Monday, November 12, 2007

Ecrasez Le Prince!

OK, there's no way I can even begin to respond in any kind of systematic fashion to what you wrote, so instead I will contribute a few things, some serious and some light, which in aggregate and combination may shed some light on the pas de deux and experiment in narcissism that is HAL VS. HAL.

1. First, I would like to quote in full the Lichtenberg epigram to which you allude.
"Everyone should study at least enough philosophy and literature to make his sexual experience more delectable."
-Georg Christoph Lichtenberg, Notebooks
Fantastic, obviously. But this is no idle quotation. I think it raises the question of what is the proper value and function of knowledge in the context of a well-lived life. Admittedly, Lichtenberg seems to have a louche idea of what constitutes a well-lived life. Nevertheless, his impulse to seek an ultimate context for the pursuit and use of otherwise hermetic and lofty disciplines strikes me as correct. (Also, his louche idea of what constitues a well-lived life strikes me as correct).

2. You take offense with the perceived mendacity of Anscombites who deploy the rhetoric of feminism or medicine in order to bolster items from a preordained religious agenda. So do I. In fact, I believe I kind of started this whole thing with an email about that article to the nass masthead, reproduced below:
"Yet another stunningly disingenuous column from an Anscombite. This one claims that Princeton misstates the risks of sex because it fails to inform students that women are in fact commitment-zombies who are constitutionally unable to have casual sex. According to Dr. Miriam Grossman, it's science, ladies -- "oxycotin" specifically.

What irritates me about these articles is the dishonesty and disingenuousness which underwrite them. They have no true interest in science, and they have no true interest in feminism. Rather, since a morality derived from a religious world-view has become the love that dare not speak its name, they scavenge through the leavings of other fields, desperate to find anything which will prop up the crumbling edifice of conventional religion. How pathetic."
Now this was an email written in the intensity of private communication, so I don't know if I would put it in exactly these terms on this blog, but I think I still agree with what I wrote. These Anscombites try to come across as helpful and secular-rational, but all we see is dishonest and cowardly.

3. Is religion at root an individual or social phenomenon? You seem to side with individual, but I think the contemporary individuality of religion is to some extent a defense mechanism against the soulless materialism of modern public life. Also, we should examine to what extent our conception of the individuality of religion is due to the advent of Protestantism, as opposed to something intrinsic to religion itself. There are of course pre-Protestant examples which are emblematic of the individuality of religion -- e.g., Saul of Tarsus.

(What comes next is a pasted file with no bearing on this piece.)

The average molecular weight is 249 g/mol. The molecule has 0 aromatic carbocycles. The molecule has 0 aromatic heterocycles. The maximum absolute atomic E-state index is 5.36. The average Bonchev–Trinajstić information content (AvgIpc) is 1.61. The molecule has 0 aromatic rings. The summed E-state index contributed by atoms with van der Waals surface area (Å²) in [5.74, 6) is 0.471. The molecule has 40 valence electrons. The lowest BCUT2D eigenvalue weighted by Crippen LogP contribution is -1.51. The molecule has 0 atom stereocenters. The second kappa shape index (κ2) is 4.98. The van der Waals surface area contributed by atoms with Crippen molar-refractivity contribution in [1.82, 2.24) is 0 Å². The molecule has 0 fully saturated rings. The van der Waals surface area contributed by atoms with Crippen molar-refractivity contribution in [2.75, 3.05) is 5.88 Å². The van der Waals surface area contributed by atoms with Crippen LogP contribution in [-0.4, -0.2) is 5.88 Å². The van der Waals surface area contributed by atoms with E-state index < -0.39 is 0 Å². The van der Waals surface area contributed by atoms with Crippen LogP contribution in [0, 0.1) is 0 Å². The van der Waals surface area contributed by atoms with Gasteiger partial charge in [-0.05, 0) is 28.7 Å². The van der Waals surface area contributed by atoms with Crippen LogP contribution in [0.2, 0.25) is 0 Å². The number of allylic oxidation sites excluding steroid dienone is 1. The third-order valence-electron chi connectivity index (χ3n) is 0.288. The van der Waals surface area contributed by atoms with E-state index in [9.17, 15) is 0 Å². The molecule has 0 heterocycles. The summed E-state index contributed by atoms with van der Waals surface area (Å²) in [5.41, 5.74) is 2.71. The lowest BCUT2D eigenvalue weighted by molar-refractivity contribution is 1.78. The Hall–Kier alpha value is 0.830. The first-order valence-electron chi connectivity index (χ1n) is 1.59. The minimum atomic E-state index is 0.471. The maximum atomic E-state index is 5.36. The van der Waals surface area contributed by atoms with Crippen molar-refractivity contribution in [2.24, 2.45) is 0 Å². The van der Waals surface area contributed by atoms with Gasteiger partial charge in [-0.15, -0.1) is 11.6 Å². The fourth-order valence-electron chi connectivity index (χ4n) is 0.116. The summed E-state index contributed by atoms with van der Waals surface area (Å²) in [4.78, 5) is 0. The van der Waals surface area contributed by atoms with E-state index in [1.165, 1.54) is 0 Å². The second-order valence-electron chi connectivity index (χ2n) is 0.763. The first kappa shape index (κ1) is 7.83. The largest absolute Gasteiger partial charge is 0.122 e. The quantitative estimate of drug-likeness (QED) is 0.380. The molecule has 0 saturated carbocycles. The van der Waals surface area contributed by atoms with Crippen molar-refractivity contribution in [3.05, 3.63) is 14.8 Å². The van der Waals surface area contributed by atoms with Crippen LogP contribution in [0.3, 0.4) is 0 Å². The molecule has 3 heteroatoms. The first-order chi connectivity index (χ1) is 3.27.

But, let's not shortchange the communal, social aspect of religion. One of the most greatest sociologists of all time, Emile Durkheim, thought that religion was exclusively a social phenomenon. Think of how central "church-going" is as opposed to scripture-reading to a religious population.

Here are two counter-arguments to the charge of Anscombe mendacity:
4. All our beliefs are overdetermined and underjustified. We somehow assemble bodies of beliefs which put forth the semblance of coherence, and we live under the spell of this coherence. Nobody does anything for purely religious reasons, and everything contains an admixture of everything else. Therefore, we should demand a motley justification of our ways adequate to the motley disposition of our beliefs.

5. Christians believe that God designed the universe. If this is true, won't the other disciplines (non-theological ones) be ultimately engaged in elucidating this design? We should expect biology, history, etc. to confirm theology because all of these things are ultimately the study of God and God's own in different ways. Leibniz, in his book, Confessio Philosophi compares philosophy to the activity of polishing a mirror the better to reflect the truth of revealed religion.

Lastly, consider the Scholastic credo, "intellego ut credam" - -"I understand in order to believe." This kind of dovetails with (4.) -- we believe what we believe not for simple reasons we can lay out, but rather based on the turbulent inertia of existence. Some intellectual arguments lead us to religious conclusions. Knowledge, science, medicine -- these are only expedients for living -- or if your name is Georg Christoph Lichtenberg -- expedients for fucking.

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